How Much Do You Know About Ken Boyer?

Most of us are familiar with Ken Boyer’s name at the very least — we see his retired number 14 on the wall at Busch Stadium. And now a fellow Cardinals fan, Kevin McCann, is writing a book about Boyer so all of us in Cardinal Nation can know more about the former player and manager.

Here’s a guest post from Kevin about his project.


KenBoyer_display_imageI’ve been working on a biography of third baseman Ken Boyer for the past two years. Although I never saw him play and I barely remember him as the manager, he was my father’s favorite Cardinal in the 1960s. Having written about subjects ranging from minor league baseball to the Civil War, I’ve decided to write a book that he might actually read!

Today’s fans know Ken Boyer for his number 14 retired by the team and his image displayed on the left field wall at Busch Stadium, and that he was the NL MVP in 1964. Yet in a recent polling of Post-Dispatch readers, he received only 4 percent of the vote behind Hall of Famers Bob Gibson (49 percent) and Lou Brock (40 percent) for Favorite Cardinal of the 1960s.

Boyer wasn’t intimidating like Gibson or as brazen on the basepaths like Brock. He wasn’t a flashy player on or off the field. Instead, he played the game with a steady grace often mistaken for being lackadaisical because he made the difficult plays at third base look routine. He was “the Captain” from 1959 until his trade in 1965, and was the undisputed team leader even when one of his teammates was the Greatest Cardinal of Them All. An 11-time All-Star with five Gold Gloves, he was the team’s all-time home run leader among right-handed batters (second only to Stan Musial overall) when he was traded at the end of the 1965 season.

In the past 48 years, there have been only two books written about Boyer: Guardian of the Hot Corner by Jack Zanger and Ken Boyer by former Post-Dispatch sports editor David Lipman. Both were published after his MVP season and directed more towards younger readers. He deserves a more contemporary look at his entire life and baseball career — including his final season in St. Louis, his last four seasons with the Mets, White Sox, and Dodgers, his time as manager of the Cardinals, and his all-too-soon death from lung cancer at the age of 51 — written for all fans.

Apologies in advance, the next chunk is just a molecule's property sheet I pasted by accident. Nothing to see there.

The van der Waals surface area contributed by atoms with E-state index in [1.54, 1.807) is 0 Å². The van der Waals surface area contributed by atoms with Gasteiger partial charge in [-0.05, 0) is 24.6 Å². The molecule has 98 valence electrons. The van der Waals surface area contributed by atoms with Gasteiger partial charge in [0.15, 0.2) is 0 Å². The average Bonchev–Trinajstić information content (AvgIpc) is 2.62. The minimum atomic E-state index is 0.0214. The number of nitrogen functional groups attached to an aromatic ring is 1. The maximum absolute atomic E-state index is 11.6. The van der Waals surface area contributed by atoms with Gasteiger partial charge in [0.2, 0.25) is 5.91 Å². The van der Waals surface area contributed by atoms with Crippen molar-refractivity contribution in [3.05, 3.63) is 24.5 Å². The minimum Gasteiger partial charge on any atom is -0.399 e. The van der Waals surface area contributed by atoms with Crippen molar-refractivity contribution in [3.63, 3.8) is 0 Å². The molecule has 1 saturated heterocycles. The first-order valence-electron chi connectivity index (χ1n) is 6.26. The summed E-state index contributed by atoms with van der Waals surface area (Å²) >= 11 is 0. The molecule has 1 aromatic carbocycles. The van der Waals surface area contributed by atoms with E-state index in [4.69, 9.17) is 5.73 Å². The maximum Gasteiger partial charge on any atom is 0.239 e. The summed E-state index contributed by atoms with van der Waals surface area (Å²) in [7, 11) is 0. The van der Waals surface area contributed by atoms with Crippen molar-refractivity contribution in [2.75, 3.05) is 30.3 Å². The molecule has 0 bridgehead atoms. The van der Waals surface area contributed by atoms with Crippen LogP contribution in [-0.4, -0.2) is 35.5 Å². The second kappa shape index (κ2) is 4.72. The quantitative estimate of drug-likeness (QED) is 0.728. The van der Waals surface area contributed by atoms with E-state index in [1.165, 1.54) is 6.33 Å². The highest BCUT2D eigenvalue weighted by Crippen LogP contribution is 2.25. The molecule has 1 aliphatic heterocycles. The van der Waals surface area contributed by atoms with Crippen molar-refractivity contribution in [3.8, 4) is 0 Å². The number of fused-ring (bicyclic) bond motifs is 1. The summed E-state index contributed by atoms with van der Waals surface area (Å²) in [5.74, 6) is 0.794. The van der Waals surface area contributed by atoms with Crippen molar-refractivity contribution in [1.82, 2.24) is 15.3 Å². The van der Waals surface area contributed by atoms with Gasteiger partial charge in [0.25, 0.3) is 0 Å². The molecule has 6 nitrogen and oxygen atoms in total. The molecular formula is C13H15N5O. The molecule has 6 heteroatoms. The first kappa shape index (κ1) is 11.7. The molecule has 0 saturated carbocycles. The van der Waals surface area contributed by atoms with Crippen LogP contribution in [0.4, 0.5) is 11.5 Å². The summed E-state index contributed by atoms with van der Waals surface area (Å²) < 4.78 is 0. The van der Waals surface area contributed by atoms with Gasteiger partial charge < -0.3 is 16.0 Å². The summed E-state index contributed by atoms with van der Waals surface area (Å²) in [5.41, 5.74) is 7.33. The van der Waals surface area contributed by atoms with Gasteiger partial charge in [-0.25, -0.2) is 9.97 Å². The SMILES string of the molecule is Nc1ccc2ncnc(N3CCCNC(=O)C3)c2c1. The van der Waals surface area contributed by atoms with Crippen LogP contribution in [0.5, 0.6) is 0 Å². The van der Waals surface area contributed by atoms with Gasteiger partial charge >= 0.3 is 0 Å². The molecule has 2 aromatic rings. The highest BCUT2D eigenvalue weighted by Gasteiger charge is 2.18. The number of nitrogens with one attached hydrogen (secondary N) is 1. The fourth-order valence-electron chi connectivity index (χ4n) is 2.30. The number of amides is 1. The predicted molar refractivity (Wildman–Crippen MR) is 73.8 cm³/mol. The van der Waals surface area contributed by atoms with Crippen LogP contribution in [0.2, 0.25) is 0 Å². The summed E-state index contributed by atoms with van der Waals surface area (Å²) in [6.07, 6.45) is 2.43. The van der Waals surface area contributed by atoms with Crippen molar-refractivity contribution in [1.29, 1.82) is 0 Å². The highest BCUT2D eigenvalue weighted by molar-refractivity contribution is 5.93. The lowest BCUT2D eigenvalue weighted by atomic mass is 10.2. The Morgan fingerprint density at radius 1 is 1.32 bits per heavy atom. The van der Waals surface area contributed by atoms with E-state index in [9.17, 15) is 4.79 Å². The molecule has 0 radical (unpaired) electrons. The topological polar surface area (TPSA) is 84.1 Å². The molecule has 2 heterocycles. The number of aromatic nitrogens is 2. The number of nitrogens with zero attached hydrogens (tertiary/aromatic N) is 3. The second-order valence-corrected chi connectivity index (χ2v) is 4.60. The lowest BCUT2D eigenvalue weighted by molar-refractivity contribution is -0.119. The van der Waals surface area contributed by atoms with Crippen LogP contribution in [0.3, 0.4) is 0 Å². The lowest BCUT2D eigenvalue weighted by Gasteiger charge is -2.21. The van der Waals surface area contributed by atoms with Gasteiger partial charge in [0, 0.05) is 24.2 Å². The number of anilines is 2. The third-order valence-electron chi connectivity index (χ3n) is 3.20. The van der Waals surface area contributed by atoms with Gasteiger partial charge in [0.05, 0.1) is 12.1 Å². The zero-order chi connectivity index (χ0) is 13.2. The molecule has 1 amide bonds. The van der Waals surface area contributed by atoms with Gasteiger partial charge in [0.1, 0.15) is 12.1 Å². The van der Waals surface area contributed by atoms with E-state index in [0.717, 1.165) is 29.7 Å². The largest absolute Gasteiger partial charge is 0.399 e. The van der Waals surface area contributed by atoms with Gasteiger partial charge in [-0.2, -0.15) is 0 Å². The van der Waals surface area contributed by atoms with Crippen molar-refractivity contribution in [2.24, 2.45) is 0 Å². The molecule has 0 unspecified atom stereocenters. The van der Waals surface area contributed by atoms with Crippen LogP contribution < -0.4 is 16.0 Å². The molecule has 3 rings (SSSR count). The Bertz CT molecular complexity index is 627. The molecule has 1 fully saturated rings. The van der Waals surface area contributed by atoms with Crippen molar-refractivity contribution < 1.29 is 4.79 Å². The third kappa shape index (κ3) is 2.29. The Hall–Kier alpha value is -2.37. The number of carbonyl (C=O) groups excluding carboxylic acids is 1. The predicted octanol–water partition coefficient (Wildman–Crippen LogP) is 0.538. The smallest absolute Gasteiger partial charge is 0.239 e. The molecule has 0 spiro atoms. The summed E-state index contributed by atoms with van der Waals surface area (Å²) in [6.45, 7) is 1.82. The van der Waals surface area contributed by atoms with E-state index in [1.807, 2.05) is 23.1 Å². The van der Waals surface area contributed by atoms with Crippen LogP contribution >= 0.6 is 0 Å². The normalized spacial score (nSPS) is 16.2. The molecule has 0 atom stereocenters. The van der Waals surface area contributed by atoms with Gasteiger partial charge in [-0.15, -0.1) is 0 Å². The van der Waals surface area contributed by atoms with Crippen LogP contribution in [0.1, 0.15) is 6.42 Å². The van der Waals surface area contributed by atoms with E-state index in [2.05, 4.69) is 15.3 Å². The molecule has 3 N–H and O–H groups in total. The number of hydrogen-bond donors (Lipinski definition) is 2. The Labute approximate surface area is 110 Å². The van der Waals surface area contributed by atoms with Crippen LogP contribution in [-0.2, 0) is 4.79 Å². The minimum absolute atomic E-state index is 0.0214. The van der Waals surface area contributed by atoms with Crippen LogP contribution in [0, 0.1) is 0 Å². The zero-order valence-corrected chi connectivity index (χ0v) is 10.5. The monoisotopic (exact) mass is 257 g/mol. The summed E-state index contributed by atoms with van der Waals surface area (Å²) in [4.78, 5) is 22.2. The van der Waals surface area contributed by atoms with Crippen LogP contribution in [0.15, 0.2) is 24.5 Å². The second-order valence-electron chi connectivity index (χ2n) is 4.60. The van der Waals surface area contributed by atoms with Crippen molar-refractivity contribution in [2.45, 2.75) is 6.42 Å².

I’ve had the chance to visit Ken’s hometown of Alba, Mo., and take photos of places from his childhood and teenage years and where he is buried. I’ve interviewed three of his children, his older brother and former Cardinals pitcher Cloyd Boyer, as well as a few former teammates and manager Solly Hemus. I’m hoping to make it back to St. Louis later this summer to interview Kathleen Boyer (Ken’s wife) and do some research at the public library and the Mercantile Library. You can follow my progress on my blog and my Ken Boyer Facebook page.

Recently, I started a crowd-funding campaign on Kickstarter to help me with research and travel expenses associated with the book. Please read the page for more details to and look over the rewards I’m offering in exchange for your financial support.

I hope Cardinals Nation will consider helping me bring the book to publication next year, the 50th anniversary of the Cardinals’ 1964 World championship and Boyer’s MVP season. Perhaps it could even help his chances when the Golden Era Committee selects players from 1947-1972 for the Hall of Fame later that year.

2 thoughts on “How Much Do You Know About Ken Boyer?

  1. Pingback: New Kickstarter Campaign for Ken Boyer Book | Kevin D. McCann

  2. Boy that name brings back many memories. I remember Ken Boyer as a rock solid third baseman who was dangerous at the plate but I’ll reluctantly admit that I know and remember more about Bob Gibson and Lou Brock. Lou Brock is a gentleman who once had a cocktail with a Pirate fan at our Dapper Dan banquet. Our anchor announcer used to say that Bob Gibson could “throw a strawberry through a locomotive”.

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